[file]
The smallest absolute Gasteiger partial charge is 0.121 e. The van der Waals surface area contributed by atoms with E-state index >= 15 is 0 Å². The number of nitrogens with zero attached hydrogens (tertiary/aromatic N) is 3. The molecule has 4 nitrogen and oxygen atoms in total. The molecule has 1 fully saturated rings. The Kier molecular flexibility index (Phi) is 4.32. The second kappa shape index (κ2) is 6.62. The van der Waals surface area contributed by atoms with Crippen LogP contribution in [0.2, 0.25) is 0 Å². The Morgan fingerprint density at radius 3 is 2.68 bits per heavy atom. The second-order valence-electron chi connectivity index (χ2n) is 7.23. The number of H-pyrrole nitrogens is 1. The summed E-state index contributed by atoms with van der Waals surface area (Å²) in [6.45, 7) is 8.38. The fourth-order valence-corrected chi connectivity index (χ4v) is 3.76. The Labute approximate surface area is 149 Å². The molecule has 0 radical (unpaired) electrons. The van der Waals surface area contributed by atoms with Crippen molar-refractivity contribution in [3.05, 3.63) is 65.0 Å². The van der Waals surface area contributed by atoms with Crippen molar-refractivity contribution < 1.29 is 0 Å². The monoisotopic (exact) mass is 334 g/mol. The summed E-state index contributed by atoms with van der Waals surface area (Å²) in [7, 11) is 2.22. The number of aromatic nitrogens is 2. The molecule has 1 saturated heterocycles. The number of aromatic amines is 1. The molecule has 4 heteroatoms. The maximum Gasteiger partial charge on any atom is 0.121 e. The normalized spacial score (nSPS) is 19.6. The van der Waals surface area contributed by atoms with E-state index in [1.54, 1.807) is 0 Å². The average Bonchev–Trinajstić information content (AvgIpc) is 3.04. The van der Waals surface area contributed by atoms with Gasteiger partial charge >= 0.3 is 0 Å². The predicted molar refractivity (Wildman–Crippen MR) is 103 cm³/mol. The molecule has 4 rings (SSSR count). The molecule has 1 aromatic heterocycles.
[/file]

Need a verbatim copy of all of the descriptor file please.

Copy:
The smallest absolute Gasteiger partial charge is 0.121 e. The van der Waals surface area contributed by atoms with E-state index >= 15 is 0 Å². The number of nitrogens with zero attached hydrogens (tertiary/aromatic N) is 3. The molecule has 4 nitrogen and oxygen atoms in total. The molecule has 1 fully saturated rings. The Kier molecular flexibility index (Phi) is 4.32. The second kappa shape index (κ2) is 6.62. The van der Waals surface area contributed by atoms with Crippen LogP contribution in [0.2, 0.25) is 0 Å². The Morgan fingerprint density at radius 3 is 2.68 bits per heavy atom. The second-order valence-electron chi connectivity index (χ2n) is 7.23. The number of H-pyrrole nitrogens is 1. The summed E-state index contributed by atoms with van der Waals surface area (Å²) in [6.45, 7) is 8.38. The fourth-order valence-corrected chi connectivity index (χ4v) is 3.76. The Labute approximate surface area is 149 Å². The molecule has 0 radical (unpaired) electrons. The van der Waals surface area contributed by atoms with Crippen molar-refractivity contribution in [3.05, 3.63) is 65.0 Å². The van der Waals surface area contributed by atoms with Crippen molar-refractivity contribution < 1.29 is 0 Å². The monoisotopic (exact) mass is 334 g/mol. The summed E-state index contributed by atoms with van der Waals surface area (Å²) in [7, 11) is 2.22. The number of aromatic nitrogens is 2. The molecule has 1 saturated heterocycles. The number of aromatic amines is 1. The molecule has 4 heteroatoms. The maximum Gasteiger partial charge on any atom is 0.121 e. The normalized spacial score (nSPS) is 19.6. The van der Waals surface area contributed by atoms with E-state index in [1.54, 1.807) is 0 Å². The average Bonchev–Trinajstić information content (AvgIpc) is 3.04. The van der Waals surface area contributed by atoms with Gasteiger partial charge >= 0.3 is 0 Å². The predicted molar refractivity (Wildman–Crippen MR) is 103 cm³/mol. The molecule has 4 rings (SSSR count). The molecule has 1 aromatic heterocycles.